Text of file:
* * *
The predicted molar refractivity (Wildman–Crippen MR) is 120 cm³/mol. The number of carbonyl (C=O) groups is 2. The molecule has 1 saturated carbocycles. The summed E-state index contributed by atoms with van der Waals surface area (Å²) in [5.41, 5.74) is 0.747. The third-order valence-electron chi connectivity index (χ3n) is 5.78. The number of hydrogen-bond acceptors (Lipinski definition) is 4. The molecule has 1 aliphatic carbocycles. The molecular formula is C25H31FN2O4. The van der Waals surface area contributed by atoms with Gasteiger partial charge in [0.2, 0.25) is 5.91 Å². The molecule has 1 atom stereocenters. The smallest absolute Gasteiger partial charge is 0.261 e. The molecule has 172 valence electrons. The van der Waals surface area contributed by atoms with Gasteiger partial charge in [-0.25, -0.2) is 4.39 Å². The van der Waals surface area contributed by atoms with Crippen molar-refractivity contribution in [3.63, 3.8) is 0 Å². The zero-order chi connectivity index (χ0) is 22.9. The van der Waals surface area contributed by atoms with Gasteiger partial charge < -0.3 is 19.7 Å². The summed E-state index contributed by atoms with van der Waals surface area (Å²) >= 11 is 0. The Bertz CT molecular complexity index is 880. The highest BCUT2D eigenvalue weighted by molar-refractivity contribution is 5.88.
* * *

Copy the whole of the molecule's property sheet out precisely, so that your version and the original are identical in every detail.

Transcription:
The predicted molar refractivity (Wildman–Crippen MR) is 120 cm³/mol. The number of carbonyl (C=O) groups is 2. The molecule has 1 saturated carbocycles. The summed E-state index contributed by atoms with van der Waals surface area (Å²) in [5.41, 5.74) is 0.747. The third-order valence-electron chi connectivity index (χ3n) is 5.78. The number of hydrogen-bond acceptors (Lipinski definition) is 4. The molecule has 1 aliphatic carbocycles. The molecular formula is C25H31FN2O4. The van der Waals surface area contributed by atoms with Gasteiger partial charge in [0.2, 0.25) is 5.91 Å². The molecule has 1 atom stereocenters. The smallest absolute Gasteiger partial charge is 0.261 e. The molecule has 172 valence electrons. The van der Waals surface area contributed by atoms with Gasteiger partial charge in [-0.25, -0.2) is 4.39 Å². The van der Waals surface area contributed by atoms with Crippen molar-refractivity contribution in [3.63, 3.8) is 0 Å². The zero-order chi connectivity index (χ0) is 22.9. The van der Waals surface area contributed by atoms with Gasteiger partial charge < -0.3 is 19.7 Å². The summed E-state index contributed by atoms with van der Waals surface area (Å²) >= 11 is 0. The Bertz CT molecular complexity index is 880. The highest BCUT2D eigenvalue weighted by molar-refractivity contribution is 5.88.